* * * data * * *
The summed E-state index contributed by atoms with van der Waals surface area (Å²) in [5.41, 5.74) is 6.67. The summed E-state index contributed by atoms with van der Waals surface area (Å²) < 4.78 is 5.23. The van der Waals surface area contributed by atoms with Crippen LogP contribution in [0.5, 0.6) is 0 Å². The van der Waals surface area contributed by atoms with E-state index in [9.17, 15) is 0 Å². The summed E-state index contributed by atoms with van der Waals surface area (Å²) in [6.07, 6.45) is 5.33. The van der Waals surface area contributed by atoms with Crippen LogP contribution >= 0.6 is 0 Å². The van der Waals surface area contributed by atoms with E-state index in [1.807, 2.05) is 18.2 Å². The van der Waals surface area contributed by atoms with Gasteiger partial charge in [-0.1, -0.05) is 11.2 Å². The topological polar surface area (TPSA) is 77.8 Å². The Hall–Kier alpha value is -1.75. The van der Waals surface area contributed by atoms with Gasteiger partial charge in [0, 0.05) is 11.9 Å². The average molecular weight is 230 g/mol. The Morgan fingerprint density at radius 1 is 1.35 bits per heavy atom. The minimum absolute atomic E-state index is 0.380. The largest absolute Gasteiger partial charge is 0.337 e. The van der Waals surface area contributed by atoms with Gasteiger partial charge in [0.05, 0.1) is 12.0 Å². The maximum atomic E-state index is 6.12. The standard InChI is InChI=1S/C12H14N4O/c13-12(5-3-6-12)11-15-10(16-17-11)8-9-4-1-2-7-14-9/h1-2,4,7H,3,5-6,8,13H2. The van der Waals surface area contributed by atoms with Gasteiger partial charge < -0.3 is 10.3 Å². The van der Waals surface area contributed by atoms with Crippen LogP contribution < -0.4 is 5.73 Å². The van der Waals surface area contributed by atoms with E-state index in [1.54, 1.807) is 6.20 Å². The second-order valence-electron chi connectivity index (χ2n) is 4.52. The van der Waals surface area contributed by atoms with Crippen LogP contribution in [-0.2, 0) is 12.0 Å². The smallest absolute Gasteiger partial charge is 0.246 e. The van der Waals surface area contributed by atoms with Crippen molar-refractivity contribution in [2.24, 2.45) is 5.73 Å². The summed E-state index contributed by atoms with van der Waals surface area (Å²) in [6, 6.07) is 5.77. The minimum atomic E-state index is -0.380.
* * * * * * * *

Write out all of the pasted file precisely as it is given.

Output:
The summed E-state index contributed by atoms with van der Waals surface area (Å²) in [5.41, 5.74) is 6.67. The summed E-state index contributed by atoms with van der Waals surface area (Å²) < 4.78 is 5.23. The van der Waals surface area contributed by atoms with Crippen LogP contribution in [0.5, 0.6) is 0 Å². The van der Waals surface area contributed by atoms with E-state index in [9.17, 15) is 0 Å². The summed E-state index contributed by atoms with van der Waals surface area (Å²) in [6.07, 6.45) is 5.33. The van der Waals surface area contributed by atoms with Crippen LogP contribution >= 0.6 is 0 Å². The van der Waals surface area contributed by atoms with E-state index in [1.807, 2.05) is 18.2 Å². The van der Waals surface area contributed by atoms with Gasteiger partial charge in [-0.1, -0.05) is 11.2 Å². The topological polar surface area (TPSA) is 77.8 Å². The Hall–Kier alpha value is -1.75. The van der Waals surface area contributed by atoms with Gasteiger partial charge in [0, 0.05) is 11.9 Å². The average molecular weight is 230 g/mol. The Morgan fingerprint density at radius 1 is 1.35 bits per heavy atom. The minimum absolute atomic E-state index is 0.380. The largest absolute Gasteiger partial charge is 0.337 e. The van der Waals surface area contributed by atoms with Gasteiger partial charge in [0.05, 0.1) is 12.0 Å². The maximum atomic E-state index is 6.12. The standard InChI is InChI=1S/C12H14N4O/c13-12(5-3-6-12)11-15-10(16-17-11)8-9-4-1-2-7-14-9/h1-2,4,7H,3,5-6,8,13H2. The van der Waals surface area contributed by atoms with Gasteiger partial charge < -0.3 is 10.3 Å². The van der Waals surface area contributed by atoms with Crippen LogP contribution < -0.4 is 5.73 Å². The van der Waals surface area contributed by atoms with E-state index in [1.54, 1.807) is 6.20 Å². The second-order valence-electron chi connectivity index (χ2n) is 4.52. The van der Waals surface area contributed by atoms with Crippen LogP contribution in [-0.2, 0) is 12.0 Å². The smallest absolute Gasteiger partial charge is 0.246 e. The van der Waals surface area contributed by atoms with Crippen molar-refractivity contribution in [2.24, 2.45) is 5.73 Å². The summed E-state index contributed by atoms with van der Waals surface area (Å²) in [6, 6.07) is 5.77. The minimum atomic E-state index is -0.380.